As of January 1st a new price transparency law now requires U.S. hospitals to publish a list of their standard charges on the Internet, something they had not typically done before. Over at Quartz, reporter Anne Quito and visual journalist Amanda Shendruk took a look at the published prices of 115 of the largest hospitals. What they found is that this ostensibly revealing information is going to be of little use to most customers. First, the lists are usually hidden in obscure, difficult to find corners of the hospitals’ websites, and second, the data is rarely human-friendly.
After locating the list, there’s the matter of understanding it. To comply with the law, many hospitals published their entire chargemaster, a list that contains thousands of items—from a cotton ball to an organ transplant—written in terms and codes unintelligible to most consumers. A chargemaster is essentially an internal document that hospitals send insurance companies to negotiate the amount they’re going to receive. The prices listed are typically higher than what most patients actually see on their medical bills, unless they’re uninsured.
As an example of how inscrutable this can be, Quartz published a screen grab from Florida Hospital Orlando’s pricing list. It’s a wonder of illegibility.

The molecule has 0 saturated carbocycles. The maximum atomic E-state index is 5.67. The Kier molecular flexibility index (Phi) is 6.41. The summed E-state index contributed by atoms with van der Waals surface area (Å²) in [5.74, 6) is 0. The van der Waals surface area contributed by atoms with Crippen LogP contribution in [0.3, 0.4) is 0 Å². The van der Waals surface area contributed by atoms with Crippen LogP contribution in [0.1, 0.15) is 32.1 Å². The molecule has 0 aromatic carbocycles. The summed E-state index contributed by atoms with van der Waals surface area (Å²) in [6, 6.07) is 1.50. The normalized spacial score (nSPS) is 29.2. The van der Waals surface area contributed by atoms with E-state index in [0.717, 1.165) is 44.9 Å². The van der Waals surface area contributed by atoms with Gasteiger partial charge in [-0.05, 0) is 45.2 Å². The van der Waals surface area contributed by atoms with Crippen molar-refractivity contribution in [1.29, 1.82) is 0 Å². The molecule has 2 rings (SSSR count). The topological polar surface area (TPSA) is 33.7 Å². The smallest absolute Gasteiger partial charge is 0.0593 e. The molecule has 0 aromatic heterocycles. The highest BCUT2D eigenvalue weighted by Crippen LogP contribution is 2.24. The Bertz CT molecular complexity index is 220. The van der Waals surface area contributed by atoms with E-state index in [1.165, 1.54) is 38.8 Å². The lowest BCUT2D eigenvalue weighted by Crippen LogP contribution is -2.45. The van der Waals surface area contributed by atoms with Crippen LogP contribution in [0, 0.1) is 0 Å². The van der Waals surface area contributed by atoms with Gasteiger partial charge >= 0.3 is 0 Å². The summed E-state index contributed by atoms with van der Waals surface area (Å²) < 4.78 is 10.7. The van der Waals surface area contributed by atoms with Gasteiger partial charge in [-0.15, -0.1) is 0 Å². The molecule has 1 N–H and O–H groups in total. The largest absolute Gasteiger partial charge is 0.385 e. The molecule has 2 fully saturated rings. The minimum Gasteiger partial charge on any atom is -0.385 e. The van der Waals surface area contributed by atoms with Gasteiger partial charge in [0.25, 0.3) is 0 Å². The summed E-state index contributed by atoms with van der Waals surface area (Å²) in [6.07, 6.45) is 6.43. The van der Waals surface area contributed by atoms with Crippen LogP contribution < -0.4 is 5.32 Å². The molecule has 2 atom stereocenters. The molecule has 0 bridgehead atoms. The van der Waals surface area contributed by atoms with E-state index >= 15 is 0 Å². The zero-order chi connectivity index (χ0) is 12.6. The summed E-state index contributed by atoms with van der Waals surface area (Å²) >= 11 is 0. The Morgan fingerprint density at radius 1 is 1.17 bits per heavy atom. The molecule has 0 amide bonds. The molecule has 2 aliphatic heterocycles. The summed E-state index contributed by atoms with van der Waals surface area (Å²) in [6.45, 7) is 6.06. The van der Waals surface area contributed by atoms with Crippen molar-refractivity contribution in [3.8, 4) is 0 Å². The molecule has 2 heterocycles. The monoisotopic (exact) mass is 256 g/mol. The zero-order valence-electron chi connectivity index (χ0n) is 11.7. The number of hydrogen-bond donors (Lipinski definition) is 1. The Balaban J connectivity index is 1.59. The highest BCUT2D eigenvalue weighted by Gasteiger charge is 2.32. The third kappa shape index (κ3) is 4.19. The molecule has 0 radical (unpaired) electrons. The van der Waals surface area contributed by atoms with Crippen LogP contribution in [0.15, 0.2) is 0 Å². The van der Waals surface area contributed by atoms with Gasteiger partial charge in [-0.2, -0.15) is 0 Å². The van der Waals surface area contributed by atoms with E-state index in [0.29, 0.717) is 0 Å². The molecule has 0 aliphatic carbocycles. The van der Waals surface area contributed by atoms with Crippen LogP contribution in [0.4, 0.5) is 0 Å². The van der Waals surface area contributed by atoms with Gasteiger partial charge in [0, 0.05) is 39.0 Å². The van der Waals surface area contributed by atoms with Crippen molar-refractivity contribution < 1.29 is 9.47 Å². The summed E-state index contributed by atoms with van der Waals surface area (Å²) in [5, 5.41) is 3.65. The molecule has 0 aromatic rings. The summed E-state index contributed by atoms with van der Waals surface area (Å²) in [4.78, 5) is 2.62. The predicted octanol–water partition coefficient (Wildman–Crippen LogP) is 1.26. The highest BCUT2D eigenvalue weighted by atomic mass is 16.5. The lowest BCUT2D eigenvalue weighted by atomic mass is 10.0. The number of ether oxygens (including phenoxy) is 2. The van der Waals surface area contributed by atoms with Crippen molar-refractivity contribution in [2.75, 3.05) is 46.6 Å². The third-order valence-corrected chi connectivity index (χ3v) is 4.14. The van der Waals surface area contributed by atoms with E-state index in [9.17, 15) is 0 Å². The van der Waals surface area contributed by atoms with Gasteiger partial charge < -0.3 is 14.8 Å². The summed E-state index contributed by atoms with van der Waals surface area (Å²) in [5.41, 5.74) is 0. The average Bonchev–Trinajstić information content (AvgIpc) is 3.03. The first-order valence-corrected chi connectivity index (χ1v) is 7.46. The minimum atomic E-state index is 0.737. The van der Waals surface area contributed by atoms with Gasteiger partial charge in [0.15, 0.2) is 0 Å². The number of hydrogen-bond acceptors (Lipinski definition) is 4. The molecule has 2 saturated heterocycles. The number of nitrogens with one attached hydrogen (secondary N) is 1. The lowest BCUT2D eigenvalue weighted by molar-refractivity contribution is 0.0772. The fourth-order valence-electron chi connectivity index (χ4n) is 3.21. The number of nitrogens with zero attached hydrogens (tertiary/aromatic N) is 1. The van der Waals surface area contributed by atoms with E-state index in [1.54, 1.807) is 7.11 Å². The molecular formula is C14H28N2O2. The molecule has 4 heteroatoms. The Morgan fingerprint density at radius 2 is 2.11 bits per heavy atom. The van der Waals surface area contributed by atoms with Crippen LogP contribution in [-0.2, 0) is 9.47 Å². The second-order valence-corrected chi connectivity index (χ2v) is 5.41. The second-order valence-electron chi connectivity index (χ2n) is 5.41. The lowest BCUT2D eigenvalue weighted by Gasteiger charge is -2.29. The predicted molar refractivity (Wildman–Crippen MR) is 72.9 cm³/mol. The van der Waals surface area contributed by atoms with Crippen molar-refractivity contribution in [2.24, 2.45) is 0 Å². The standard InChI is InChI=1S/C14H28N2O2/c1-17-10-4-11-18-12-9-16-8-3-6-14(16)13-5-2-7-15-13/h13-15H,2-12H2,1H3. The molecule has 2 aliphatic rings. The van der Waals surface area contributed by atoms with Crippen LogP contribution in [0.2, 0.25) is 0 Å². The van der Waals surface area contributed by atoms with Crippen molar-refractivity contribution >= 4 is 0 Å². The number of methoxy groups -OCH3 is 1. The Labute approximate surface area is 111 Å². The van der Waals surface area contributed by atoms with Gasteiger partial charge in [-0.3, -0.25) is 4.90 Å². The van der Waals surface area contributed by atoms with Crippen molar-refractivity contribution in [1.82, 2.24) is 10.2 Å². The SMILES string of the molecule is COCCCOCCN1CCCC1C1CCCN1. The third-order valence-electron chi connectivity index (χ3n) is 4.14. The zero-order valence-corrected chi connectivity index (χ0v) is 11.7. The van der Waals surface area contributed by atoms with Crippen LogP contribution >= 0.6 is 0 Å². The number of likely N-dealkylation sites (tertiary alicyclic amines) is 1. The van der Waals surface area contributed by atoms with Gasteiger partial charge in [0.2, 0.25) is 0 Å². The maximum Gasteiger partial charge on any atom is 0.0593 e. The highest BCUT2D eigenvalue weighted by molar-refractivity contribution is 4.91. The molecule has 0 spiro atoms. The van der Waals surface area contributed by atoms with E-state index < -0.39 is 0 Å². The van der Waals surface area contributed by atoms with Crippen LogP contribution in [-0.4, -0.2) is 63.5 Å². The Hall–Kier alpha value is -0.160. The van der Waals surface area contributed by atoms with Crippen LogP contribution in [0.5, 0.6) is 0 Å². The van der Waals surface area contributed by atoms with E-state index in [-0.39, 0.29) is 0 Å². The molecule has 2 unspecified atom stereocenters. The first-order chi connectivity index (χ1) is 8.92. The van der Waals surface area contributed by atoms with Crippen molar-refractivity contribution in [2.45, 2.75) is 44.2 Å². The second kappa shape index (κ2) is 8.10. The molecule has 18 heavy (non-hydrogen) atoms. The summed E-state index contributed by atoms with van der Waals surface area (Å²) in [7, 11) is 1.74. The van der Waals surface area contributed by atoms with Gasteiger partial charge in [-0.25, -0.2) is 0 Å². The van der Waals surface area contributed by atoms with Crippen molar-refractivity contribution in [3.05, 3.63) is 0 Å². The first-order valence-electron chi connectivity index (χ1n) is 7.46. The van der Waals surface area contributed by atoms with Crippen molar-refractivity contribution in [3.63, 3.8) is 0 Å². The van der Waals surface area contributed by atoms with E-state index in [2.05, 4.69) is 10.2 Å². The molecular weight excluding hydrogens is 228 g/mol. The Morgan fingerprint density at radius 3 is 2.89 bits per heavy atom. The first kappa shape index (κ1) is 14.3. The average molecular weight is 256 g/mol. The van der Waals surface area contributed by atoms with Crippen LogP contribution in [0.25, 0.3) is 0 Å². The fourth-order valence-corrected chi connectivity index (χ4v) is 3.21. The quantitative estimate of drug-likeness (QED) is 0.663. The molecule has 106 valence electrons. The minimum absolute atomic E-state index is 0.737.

Quito asked me to comment on how design might have helped make this information more relevant to consumers, and a few of my quotes are included in the article. There’s no question that more specific guidance in the law on how the information should be presented, alongside some actual consideration for user experience on the part of the hospitals, would have gone a long way to improving the effectiveness of this effort. Design could have helped enormously.
At a higher level though, the healthcare system is so daunting, its overall user experience needs so much more than good design. Quito closes the article with some of my thoughts on this:
‘It’s crazy that we have this enormous healthcare system, and it’s so complex and you’re expected to negotiate it on your own with no help,’ says Vinh.
If you think of the healthcare system as a civic institution not unlike the legal system, the proposition for mere mortals starts to look absurd. Few of us would feel comfortable representing ourselves in courts of law without a lawyer, and yet we’re all expected to make our way through the complexity of healthcare entirely on our own, without an experienced advocate to help us understand our options and ensure our safety, to say nothing of maximizing the value of what we pay for.